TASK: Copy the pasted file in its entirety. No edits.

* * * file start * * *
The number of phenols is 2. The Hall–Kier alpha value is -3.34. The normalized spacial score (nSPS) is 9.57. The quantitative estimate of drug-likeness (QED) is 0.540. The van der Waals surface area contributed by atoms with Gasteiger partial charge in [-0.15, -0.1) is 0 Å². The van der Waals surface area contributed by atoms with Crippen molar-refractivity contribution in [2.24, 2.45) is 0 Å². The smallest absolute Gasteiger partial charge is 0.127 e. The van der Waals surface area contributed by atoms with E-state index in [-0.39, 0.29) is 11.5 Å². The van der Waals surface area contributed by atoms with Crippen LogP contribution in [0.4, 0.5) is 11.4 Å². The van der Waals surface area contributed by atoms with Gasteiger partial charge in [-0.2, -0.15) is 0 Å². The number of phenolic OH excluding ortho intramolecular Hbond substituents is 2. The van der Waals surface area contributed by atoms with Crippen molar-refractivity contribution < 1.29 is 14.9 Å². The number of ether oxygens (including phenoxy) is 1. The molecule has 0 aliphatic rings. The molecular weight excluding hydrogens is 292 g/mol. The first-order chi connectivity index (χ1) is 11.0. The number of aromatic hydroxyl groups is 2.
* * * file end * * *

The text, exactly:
The number of phenols is 2. The Hall–Kier alpha value is -3.34. The normalized spacial score (nSPS) is 9.57. The quantitative estimate of drug-likeness (QED) is 0.540. The van der Waals surface area contributed by atoms with Gasteiger partial charge in [-0.15, -0.1) is 0 Å². The van der Waals surface area contributed by atoms with Crippen molar-refractivity contribution in [2.24, 2.45) is 0 Å². The smallest absolute Gasteiger partial charge is 0.127 e. The van der Waals surface area contributed by atoms with E-state index in [-0.39, 0.29) is 11.5 Å². The van der Waals surface area contributed by atoms with Crippen LogP contribution in [0.4, 0.5) is 11.4 Å². The van der Waals surface area contributed by atoms with Gasteiger partial charge in [-0.2, -0.15) is 0 Å². The number of phenolic OH excluding ortho intramolecular Hbond substituents is 2. The van der Waals surface area contributed by atoms with Crippen molar-refractivity contribution < 1.29 is 14.9 Å². The number of ether oxygens (including phenoxy) is 1. The molecule has 0 aliphatic rings. The molecular weight excluding hydrogens is 292 g/mol. The first-order chi connectivity index (χ1) is 11.0. The number of aromatic hydroxyl groups is 2.